Recognizing how our anger, fear, resentment, hatred, jealousy, and lust make us and others suffer is a profound motivator for change. When we perceive how our egos are the origin of pain, within our mind stream and in relation to others, we become vigilant and determined to enact positive, intuitive action born from the consciousness. This in turn inspires us, knowing how correct psychological states produce harmony, and how negative psychological states produce suffering. By helping humanity, we fulfill the purpose of life, which is sacrifice, love, and service for those who are ignorant.
Meditation on the death of the ego transforms us radically. If desire is not annihilated, we cannot liberate the essence, the consciousness trapped in each ego. While we have ego, we make others suffer. People who do not work on the disintegration of the “I” are not serious people within spiritual or esoteric studies, because people filled with ego cannot be of service to divinity, themselves, or others.
In life, the only thing of importance is a radical, total and definitive change. The rest, frankly, is of no importance at all.
To truly perform meditation, we must learn to be in this world, but not of it. Samael Aun Weor indicates in this same chapter that we must not identify ourselves with external phenomena, to learn what it means to savor the flavor of the work and the flavor of life.
External events constantly fluctuate and provoke psychological responses within our interior on a moment to moment basis. Identification with the desires of the ego squanders the energy of the consciousness and produces suffering. When we allow ourselves to simply “go with the flow” of things, to not resist our instincts, habits, and desires, to think that we are thinking and feel that we are feeling, we are in truth experiencing the mechanical flavor of life. This is also known as identification, wherein we, as a consciousness, identify with our defects and the sufferings of existence.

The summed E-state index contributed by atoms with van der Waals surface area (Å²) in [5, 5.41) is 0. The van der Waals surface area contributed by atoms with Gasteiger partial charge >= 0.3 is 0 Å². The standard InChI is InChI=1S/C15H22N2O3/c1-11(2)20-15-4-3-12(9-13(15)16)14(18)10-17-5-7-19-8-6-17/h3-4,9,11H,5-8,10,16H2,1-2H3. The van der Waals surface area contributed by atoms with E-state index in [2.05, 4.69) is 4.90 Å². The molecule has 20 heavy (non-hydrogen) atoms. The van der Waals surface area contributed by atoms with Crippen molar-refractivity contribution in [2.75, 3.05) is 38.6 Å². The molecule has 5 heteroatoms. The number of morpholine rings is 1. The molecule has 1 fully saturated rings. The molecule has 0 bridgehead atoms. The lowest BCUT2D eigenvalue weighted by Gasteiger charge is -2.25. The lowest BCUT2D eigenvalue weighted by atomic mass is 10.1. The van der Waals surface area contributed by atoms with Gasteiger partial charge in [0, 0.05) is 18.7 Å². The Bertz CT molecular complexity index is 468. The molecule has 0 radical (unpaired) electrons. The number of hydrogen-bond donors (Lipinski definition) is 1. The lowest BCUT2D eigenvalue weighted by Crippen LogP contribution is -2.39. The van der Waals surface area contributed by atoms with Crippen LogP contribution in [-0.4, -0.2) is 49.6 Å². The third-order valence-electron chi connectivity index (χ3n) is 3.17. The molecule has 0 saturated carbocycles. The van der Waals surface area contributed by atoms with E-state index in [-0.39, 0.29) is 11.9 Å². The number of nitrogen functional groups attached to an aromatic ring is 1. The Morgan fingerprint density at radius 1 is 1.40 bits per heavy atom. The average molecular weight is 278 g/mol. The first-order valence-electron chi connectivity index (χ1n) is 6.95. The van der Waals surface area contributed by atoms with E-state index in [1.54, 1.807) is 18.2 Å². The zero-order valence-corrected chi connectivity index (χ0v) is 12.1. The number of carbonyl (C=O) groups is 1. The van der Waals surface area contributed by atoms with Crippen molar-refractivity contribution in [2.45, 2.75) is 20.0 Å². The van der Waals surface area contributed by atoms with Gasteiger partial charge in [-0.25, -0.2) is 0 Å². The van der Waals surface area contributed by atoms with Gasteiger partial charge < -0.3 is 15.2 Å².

By learning to consciously observe our five centers: intellect, emotions, movement, instinct, and sex, we catch our different egos spontaneously, many whose existence we never suspected in the least before beginning this work. Life, for the experienced gnostic or meditator, is a gymnasium, a means of extracting knowledge about our diverse defects. When difficulties arise, we must not identify or go with the flow of mechanical reactions, but consciously perceive how each thought, sentiment, and impulse originates from the different “I’s” in our interior. By learning to see the egos in action, we can learn how to separate from them and perform conscious, intuitive action through comprehension.
Problems are in the mind and belong to the mind. Problems in life are resolved when we cease thinking about them, when we cease trying to think or feel our way out of things, but instead simply observe life openly. This open perception is the beginning and foundation of the work.